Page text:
From his humble beginnings in South Melbourne to leading Yokahama F Marinos to the Japanese championship, Ange Postecoglou’s football philosophy has captivated players and fans alike.
Just like football in general, the former Socceroos manager’s attacking ethos has evolved throughout his 20-year managerial career and this Yokahama team was the culmination of many harsh defeats.
What made this job even more difficult was the fact that the 54-year-old was in a new country with a completely different view not only towards football, but life in general. He had to ensure his messages transcended languages for players that hailed from Brazil and Serbia as well as Japan.
So how did Postecoglou add the J1 League title to his CV? Here is just three of his key tactics with Yokohama.
Verticality in transition
Although Postecouglou’s side hold possession for a majority of the game – averaging 63 per cent, by far the highest in the league – they are at their most dangerous in the few seconds after winning the ball.
The Japanese champions’ transition is a thing of beauty. They turn defence into attack at rapid speed. The opposition, still hung up on their own missed opportunity, end up chasing shadows as Marinos players sprint past in numbers.
In the clip above, Marinos create this situation perfectly and reach their opponent’s box from their own in around 12 seconds. The forward missed his opportunity this time around, but the quick counter-attack caught the whole team sleeping and exemplifies the Postecoglou approach.
Where some teams looking to attain control of the game might slow down the pace as their team regains their structure, Yokahama look to attack immediately via passes aimed at getting the ball into the attacking third as quickly as possible.
Crucially, this does not mean that players hoof the ball forward aimlessly, but that they work themselves up the pitch quickly through direct, vertical passes. Forwards come deeper to receive possession, pulling away the opposition defenders and then lay it off for the runs of midfielders who are charging their way into the newly created space.
Defending from the front
Pressing has become part of the modern game, especially for teams that prefer to attack rather than those happier sitting deep and looking to counter-attack. This usually involves the forwards charging at in-possession defenders rather than allowing them space to progress it up field.
As Johan Cruyff one said: “In my teams, the goalkeeper is the first attacker and the striker is the first defender.”
Postecoglou carried those principles with his forwards – MVP Teruhito Nakagawa and Brazilians Erik and Mateus – pressuring opponents from the front while the midfield pushed on to block easy passing lanes.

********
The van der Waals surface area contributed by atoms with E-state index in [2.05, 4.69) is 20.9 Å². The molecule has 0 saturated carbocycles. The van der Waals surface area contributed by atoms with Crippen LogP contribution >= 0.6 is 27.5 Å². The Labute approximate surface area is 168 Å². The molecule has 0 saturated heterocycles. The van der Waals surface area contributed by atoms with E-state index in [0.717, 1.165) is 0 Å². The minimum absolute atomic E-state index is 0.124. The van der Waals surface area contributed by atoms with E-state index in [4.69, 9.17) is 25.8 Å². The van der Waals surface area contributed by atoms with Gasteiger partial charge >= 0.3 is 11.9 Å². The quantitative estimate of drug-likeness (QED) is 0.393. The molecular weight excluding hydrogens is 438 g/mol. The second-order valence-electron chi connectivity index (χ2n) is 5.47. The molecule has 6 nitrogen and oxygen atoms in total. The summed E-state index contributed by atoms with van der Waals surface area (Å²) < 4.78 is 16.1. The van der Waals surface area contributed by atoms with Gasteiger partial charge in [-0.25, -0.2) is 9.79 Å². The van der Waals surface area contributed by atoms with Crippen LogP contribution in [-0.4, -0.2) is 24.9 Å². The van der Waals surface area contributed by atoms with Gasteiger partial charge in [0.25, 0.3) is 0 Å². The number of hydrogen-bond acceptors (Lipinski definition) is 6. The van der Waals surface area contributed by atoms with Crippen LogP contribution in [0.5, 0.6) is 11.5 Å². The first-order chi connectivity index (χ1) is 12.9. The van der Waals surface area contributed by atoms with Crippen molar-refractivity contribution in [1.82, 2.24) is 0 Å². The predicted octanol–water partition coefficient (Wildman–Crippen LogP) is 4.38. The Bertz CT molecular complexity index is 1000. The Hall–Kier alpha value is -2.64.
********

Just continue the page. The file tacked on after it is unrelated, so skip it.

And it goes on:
If the forwards are to press high, the rest of the team must move up field as well, meaning that the defensive line pushes up in a high block. This makes the field smaller for the opposition as they look for an option to pass to, with the only risk-averse pass being the long ball that should result in Marinos winning back possession anyway.
If that long pass ends up beating the defence, it is up to Marinos goalkeeper Park Iru-gyu to act as a sweeper keeper like Bayern Munich’s Manuel Neuer. It is a high-risk game, though, as we saw when Park was sent off in the final 20 minutes in the Tokyo FC match, after coming out of his box and failing to win the ball.
Pressing in this type of aggressive structure requires every player to know their role and have the energy to push forward. Postecoglou has clearly done an outstanding job in explaining to his whole squad when and where they need to be with and without the ball.
What’s fascinating about this Marinos side is how they both compress and lengthen the field at the same time. While aggressively pressing and restricting space to the opposition, they are also stretching out opponents when in possession.
A lot of this happens through Marinos’ primary playmaker Marcos Junior, who nominally plays in between the striker and the midfield, but shuttles across the field laterally to create overloads in wide spaces within the final third.
Junior is an expert at finding and creating space, and so during those overloads he likes to pick out the runs of his striker who usually shift into the channel to make a run behind the defence.
When it comes to the fullbacks, Thai international Theerathon Bunmathan on the left flank is the one that likes to storm up the pitch more often while the right back Ken Matsubara is a bit more cautious and keeps the team safe from counter-attacks.
With teams that do want to sit deep and try to withstand the relentless pressure of Marinos, taking advantage of width is key and Postecoglou has found a system to ensure that they have enough presence in the final third without making them vulnerable in transition.